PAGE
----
View Full Version : Phew, can't help everyone....
Sun, 14th Jan '01, 4:43pm
This board being popluated by fairly intelligent people(except for Grub), I would like some advice on how to get a friend out of her clinical depression. It's quite bad and from what I see, she seems to be headed for a nervous breakdown. Maybe I should drag her to a psychatrist or something....
Sun, 14th Jan '01, 6:39pm
Grub? Never heard of her. So like which topics does she frequent? Then maybe I can offer my divine wisdom?
Sun, 14th Jan '01, 7:17pm
ur daft sniper, read the topic agan and then reply!
Sun, 14th Jan '01, 7:40pm
Sorry to break it to ya, but clinical depression is with you for life, but there can be highs and lows in emotions, heres a few things, always agree with them and try not to be negative towads them, when there feeling down just cheer them up and don't to anything negative. Don't mention suicide in any way at all (not kidding) and it will be very hard for you to get her away from a nervous breakdown, and a psychiatrist is only a temporary thing and takes years to make anything happen.
Just my 2 cents.
Sun, 14th Jan '01, 9:48pm
So how do you get clinical depression?
Sun, 14th Jan '01, 10:01pm
Shura, usually ( from what I have seen) depression comes from an event in a persons life that went totally wrong and they have no idea how to fix it. Because they can't fix it, they tend to see it in all kinds of different events that happen in their life. Whether it be sexual abuse, emotional abuse, something awful that they witnessed, or it comes from an inner battle that they have created for themselves, or that has been forced on them.
It can obviously sometimes be a medical thing as well, a chemical imbalance in the body, but that would have to be diagnosed. I should know, my sister has a chemical embalance.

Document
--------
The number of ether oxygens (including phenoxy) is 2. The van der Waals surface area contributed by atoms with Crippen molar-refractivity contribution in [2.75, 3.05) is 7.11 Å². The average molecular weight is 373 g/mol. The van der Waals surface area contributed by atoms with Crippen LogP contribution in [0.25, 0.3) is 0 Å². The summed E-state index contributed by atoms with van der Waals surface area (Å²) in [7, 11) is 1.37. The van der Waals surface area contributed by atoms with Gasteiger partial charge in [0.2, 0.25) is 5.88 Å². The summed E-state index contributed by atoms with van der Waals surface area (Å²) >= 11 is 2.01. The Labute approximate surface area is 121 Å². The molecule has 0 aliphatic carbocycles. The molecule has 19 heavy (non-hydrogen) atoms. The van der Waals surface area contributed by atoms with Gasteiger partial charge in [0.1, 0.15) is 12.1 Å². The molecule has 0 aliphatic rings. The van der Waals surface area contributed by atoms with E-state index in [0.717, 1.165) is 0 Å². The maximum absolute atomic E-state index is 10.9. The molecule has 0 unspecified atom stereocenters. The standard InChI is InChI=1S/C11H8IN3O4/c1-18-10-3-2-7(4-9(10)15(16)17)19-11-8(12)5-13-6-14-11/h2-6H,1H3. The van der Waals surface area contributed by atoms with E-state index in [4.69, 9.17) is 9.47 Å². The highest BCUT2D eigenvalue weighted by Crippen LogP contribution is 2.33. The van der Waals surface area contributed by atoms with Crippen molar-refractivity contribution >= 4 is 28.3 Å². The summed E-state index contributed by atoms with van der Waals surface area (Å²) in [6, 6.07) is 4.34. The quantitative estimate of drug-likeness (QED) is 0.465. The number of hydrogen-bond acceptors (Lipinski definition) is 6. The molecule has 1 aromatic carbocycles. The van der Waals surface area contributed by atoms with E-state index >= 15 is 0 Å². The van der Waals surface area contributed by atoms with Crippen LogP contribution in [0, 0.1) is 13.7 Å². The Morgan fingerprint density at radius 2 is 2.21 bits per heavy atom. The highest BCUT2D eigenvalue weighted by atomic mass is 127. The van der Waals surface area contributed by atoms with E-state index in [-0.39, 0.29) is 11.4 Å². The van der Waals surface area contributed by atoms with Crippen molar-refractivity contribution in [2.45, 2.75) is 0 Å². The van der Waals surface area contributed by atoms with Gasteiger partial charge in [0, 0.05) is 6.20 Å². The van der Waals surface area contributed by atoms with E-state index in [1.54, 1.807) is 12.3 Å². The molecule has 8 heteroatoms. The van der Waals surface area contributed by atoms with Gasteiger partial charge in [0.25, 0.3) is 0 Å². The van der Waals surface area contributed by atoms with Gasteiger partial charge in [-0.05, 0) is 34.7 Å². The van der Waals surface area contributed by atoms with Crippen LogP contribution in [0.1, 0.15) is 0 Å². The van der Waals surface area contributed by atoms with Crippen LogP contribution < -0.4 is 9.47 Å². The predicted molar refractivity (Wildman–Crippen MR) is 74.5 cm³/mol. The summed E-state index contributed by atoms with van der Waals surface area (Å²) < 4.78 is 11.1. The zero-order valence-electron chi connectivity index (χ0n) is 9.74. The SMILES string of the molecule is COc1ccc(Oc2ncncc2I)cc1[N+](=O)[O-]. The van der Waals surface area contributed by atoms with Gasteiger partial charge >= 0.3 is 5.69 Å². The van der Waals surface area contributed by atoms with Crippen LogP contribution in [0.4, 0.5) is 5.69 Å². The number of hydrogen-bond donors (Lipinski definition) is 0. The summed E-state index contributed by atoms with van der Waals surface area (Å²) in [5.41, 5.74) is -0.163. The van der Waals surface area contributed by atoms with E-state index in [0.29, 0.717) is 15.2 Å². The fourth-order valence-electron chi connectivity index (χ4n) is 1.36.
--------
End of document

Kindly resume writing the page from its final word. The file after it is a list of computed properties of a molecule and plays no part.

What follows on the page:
The starting point is to find out the main source of this persons depression. The real truth and meat of it. Then see if you can find a way to turn their focus away from it.
You also have to get to know them very well, so that you don't say something wrong, because that will just regenerate their depression and sometimes, it can make it worse.
Mostly, a person like this just needs a good ear. Some one who will listen to them, not judge them or criticize them. Some one who will come over when they feel most depressed and take them out to do some kind of activity they really like.
If it is a girl, usually doing stupid little things, like bringing them a wildflower or other things they like will help britten thier days. Make them feel better about themselves, which is really the first step.
Sun, 14th Jan '01, 10:05pm
Are you a psychatrist or something? Or have you suffered from a smilar kind of thing before?
Sun, 14th Jan '01, 10:48pm
Shura, I have been through a similar situation in the past, but now I'm seeing my good friend suffer the same fate as I did. Satiana is right, they don't know how to help themselves and if you let them they will pull you into the depression as well (not on purpose of course). It really sucks because you want to help them but you know in your heart that they can only help themselves. Anytime, I try to give my friend any advice, I feel like I am preaching to him and it doesn't do any good. It is as if he isn't listening to a word I say. So all you can do is wait by their side and help them out in little ways (do a few things to show you care, that flower thing Satiana said is a great idea, and most importantly just be there for them. Hang in there bro.
Mon, 15th Jan '01, 12:59am
If it is indeed clinical depression, then the only way to make that person truly content with themselves is to give them medication. As was said earlier, clinical depression results from an unbalance in the body's chemicals. The only problem with that is that the person, once put on medicine, sometimes feels dependent on the medicine, thus becoming more depressed. Always trade-offs....
My advice, if she can live without the meds, help her in other ways. Like Satiana said, little things always count. Don't let them get down mentally on themselves, try not to talk about negative things around them. Let them face their issues and come to peace with them, just be there if she needs you.
Mon, 15th Jan '01, 5:27pm